Chapter

An Imperial Laboratory

in Africa as a Living Laboratory

Published by University of Chicago Press

Published in print April 2011 | ISBN: 9780226803463
Published online March 2013 | e-ISBN: 9780226803487 | DOI: http://dx.doi.org/10.7208/chicago/9780226803487.003.0002
An Imperial Laboratory

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This chapter addresses the multifaceted preoccupations of geographical societies and the field expeditions they sponsored in tropical Africa, showing the longevity of concern for the development of Africa and the integral part scientists played in forming its epistemological content. It is believed that naturalists and scientists of all sorts would be important players in the “opening up” of Africa. Complicating the inherent tensions between multinational and national rights was the problem of how to set limits on geographical expeditions and scientific activities. The national jealousies and the impetus to seize lands that British officials had feared soon materialized. The African Society's objective to assess “indigenous” culture and institutions would thus help to “disperse many errors and dispel many illusions”.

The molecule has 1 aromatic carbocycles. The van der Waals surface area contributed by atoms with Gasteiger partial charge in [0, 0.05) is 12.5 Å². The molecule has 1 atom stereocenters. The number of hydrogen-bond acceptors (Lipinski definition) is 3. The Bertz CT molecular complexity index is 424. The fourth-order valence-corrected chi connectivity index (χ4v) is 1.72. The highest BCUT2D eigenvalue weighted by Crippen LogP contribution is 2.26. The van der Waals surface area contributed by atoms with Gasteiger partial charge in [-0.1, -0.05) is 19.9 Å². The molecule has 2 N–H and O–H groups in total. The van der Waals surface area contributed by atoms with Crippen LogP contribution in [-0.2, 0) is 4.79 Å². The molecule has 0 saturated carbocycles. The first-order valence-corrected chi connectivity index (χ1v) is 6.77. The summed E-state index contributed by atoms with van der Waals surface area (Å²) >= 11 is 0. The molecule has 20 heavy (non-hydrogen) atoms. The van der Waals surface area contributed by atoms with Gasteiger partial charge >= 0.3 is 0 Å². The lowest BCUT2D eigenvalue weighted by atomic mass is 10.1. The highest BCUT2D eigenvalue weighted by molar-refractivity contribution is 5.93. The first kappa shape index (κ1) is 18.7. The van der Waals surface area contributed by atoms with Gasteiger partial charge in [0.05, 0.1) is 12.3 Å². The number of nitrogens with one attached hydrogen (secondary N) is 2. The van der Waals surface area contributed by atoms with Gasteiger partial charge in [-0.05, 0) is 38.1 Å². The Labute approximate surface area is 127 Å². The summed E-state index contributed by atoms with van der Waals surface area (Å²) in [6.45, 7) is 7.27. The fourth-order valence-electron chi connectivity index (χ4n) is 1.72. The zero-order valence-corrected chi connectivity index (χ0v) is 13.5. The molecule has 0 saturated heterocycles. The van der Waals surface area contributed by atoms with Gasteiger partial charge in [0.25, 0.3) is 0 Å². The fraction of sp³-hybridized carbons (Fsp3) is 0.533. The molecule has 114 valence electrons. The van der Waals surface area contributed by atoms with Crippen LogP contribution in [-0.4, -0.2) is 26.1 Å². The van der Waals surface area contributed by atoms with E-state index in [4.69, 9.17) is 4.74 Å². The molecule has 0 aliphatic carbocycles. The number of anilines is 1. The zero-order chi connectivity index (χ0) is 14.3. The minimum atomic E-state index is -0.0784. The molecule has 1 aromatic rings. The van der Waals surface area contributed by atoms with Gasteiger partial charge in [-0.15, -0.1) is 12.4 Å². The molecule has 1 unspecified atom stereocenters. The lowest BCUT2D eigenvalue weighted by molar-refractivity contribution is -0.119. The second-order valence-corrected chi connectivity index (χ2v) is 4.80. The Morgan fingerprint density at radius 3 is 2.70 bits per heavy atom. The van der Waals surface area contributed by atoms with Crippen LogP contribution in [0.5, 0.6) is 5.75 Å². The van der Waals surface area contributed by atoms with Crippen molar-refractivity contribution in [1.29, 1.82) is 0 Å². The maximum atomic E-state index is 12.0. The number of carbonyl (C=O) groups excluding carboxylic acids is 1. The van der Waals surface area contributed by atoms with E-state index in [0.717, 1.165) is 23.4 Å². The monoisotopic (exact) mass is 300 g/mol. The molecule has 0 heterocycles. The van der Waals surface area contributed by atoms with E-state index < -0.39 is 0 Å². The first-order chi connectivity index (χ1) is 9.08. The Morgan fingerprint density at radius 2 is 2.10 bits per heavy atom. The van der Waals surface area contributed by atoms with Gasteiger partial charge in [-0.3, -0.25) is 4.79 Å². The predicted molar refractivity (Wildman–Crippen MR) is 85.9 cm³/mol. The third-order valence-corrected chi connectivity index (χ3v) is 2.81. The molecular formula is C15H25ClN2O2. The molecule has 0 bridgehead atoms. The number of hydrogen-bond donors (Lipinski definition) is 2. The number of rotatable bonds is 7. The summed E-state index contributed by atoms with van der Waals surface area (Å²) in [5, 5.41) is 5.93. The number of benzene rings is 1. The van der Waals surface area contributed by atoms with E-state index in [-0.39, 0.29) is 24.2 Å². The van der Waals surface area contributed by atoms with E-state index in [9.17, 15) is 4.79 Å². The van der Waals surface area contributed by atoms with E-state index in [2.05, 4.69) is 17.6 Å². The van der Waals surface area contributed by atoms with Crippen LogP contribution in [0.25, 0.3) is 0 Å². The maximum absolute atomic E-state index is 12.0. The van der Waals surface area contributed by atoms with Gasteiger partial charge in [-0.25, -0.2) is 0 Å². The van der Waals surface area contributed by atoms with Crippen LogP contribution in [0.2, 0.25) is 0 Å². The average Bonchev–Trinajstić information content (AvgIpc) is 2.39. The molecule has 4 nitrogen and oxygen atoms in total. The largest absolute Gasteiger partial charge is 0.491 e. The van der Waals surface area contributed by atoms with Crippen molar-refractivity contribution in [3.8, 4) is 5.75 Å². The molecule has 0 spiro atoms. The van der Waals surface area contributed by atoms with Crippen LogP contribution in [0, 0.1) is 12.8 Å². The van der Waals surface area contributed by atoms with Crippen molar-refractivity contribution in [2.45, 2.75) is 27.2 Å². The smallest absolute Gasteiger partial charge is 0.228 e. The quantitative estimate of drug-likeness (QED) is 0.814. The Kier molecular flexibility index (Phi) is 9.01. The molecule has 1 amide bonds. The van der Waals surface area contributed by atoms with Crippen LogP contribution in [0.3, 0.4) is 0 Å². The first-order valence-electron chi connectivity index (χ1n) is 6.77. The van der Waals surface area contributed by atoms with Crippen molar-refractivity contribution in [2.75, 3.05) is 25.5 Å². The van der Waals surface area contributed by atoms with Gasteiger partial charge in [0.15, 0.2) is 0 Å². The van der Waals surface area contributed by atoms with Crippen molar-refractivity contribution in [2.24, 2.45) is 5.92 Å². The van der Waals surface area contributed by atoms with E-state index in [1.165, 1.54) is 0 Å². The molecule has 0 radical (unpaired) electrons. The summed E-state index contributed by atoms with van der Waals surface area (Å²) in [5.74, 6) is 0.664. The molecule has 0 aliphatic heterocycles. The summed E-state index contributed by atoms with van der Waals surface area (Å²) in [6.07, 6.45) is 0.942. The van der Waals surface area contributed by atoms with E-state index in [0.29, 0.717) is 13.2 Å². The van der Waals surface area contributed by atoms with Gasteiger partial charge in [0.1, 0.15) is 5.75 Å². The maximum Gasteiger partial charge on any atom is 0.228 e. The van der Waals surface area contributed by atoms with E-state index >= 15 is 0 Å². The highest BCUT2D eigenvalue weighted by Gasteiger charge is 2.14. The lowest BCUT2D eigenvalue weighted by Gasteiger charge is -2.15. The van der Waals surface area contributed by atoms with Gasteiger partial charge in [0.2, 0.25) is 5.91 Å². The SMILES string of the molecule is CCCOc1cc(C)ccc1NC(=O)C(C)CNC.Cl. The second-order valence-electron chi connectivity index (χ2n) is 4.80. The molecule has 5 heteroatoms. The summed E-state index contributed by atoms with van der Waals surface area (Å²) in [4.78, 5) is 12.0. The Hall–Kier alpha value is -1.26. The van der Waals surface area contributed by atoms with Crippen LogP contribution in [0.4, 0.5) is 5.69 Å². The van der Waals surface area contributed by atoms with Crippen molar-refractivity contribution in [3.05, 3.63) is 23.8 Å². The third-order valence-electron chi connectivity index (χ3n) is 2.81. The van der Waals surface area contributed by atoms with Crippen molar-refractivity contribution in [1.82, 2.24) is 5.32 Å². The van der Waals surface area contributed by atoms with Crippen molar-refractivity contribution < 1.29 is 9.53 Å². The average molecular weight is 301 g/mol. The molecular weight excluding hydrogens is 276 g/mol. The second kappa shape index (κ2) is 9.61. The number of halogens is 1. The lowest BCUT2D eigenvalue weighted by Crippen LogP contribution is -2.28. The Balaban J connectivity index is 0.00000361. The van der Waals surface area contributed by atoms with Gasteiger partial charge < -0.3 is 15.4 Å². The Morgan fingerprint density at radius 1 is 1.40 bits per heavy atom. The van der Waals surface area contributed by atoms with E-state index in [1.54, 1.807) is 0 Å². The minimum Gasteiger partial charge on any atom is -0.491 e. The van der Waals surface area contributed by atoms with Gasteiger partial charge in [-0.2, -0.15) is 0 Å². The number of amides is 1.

Keywords: tropical Africa; multinational rights; national rights; geographical expeditions; national jealousies; African Society

Chapter.  15882 words.  Illustrated.

Subjects: Colonialism and Imperialism

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